Date: 2020–01
  6. By: Pawel Krolikowski; Kurt Graden Lunsford
    Abstract: We collect rich establishment-level data about advance layoff notices filed under the Worker Adjustment and Retraining Notification (WARN) Act since January 1990. We present in-sample evidence that the number of workers affected by WARN notices leads state-level initial unemployment insurance claims, changes in the unemployment rate, and changes in private employment. The effects are strongest at the one and two-month horizons. After aggregating state-level information to a national-level “WARN factor” using a dynamic factor model, we find that the factor substantially improves out-of-sample forecasts of changes of manufacturing employment in real time.
    Keywords: WARN act; mass layoffs; plant closings; unemployment; employment; initial UI claims.
    JEL: E27 J65 K31
    Date: 2020–01–31
  7. By: Mohitosh Kejriwal; Xuewen Yu
    Abstract: This paper develops a new approach to forecasting a highly persistent time series that employs feasible generalized least squares (FGLS) estimation of the deterministic components in conjunction with Mallows model averaging.
    JEL: C22
    Date: 2019–12
  8. By: Vicente da Gama Machado; Raquel Nadal; Fernando Ryu Ramos Kawaoka
    Abstract: This paper proposes a new measure of underlying inflation for Brazil based on a generalized dynamic factor model (GDFM). The approach summarizes a wide set of indicators, which the Banco Central do Brasil (BCB) regularly monitors in its assessment of the inflation scenario, such as data on prices, activity, financial and monetary variables. Differently from most core inflation approaches, the model takes account of the time series dimension – by extracting the lower frequency component – as well as the cross-section dimension and is able to handle end-of-sample unbalances. To our knowledge, it is the first application of this procedure for Brazil. The resulting series exhibits lower variability, unbiasedness and a relatively good forecasting performance compared to various other measures of trend inflation. Overall, the findings suggest the novel underlying inflation measure may be an important complement to the information set used by the BCB.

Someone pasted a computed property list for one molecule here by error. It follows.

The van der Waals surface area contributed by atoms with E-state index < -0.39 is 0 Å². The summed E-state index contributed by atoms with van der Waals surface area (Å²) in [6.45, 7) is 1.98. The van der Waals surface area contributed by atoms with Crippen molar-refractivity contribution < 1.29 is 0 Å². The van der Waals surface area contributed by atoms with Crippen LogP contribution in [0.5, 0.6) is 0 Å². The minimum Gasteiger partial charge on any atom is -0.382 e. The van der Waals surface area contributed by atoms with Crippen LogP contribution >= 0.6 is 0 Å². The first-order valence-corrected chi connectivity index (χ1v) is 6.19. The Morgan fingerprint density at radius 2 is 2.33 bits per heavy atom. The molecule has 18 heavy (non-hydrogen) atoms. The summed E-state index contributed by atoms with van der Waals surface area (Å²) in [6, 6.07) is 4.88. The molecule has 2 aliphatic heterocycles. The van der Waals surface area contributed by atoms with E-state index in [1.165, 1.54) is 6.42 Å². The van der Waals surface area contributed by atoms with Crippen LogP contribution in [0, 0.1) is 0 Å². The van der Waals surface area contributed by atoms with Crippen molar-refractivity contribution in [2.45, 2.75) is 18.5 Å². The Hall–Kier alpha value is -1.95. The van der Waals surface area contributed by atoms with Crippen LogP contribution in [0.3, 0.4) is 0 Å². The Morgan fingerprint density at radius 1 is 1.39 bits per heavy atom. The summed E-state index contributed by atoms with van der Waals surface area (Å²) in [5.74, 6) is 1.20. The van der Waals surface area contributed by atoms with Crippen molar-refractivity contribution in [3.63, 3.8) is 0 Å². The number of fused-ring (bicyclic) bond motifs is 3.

9. By: Dominika Ehrenbergerova; Simona Malovana
    Abstract: This paper outlines a flexible and consistent model-based framework suitable for forecasting selected macro-financial variables of the Czech economy and conducting policy analysis to support the decision-making process. We enhance an existing semi-structural model of the Czech economy in order to replicate some of the characteristics of the financial cycle, i.e. co-movement between credit and house prices, higher persistence of respective macro-financial variables and a pronounced impact of shocks on the business cycle.
    Keywords: Financial cycle, forecasting, macro-financial variables, semi-structural model
    JEL: C32 E47 E58 G21
    Date: 2019–12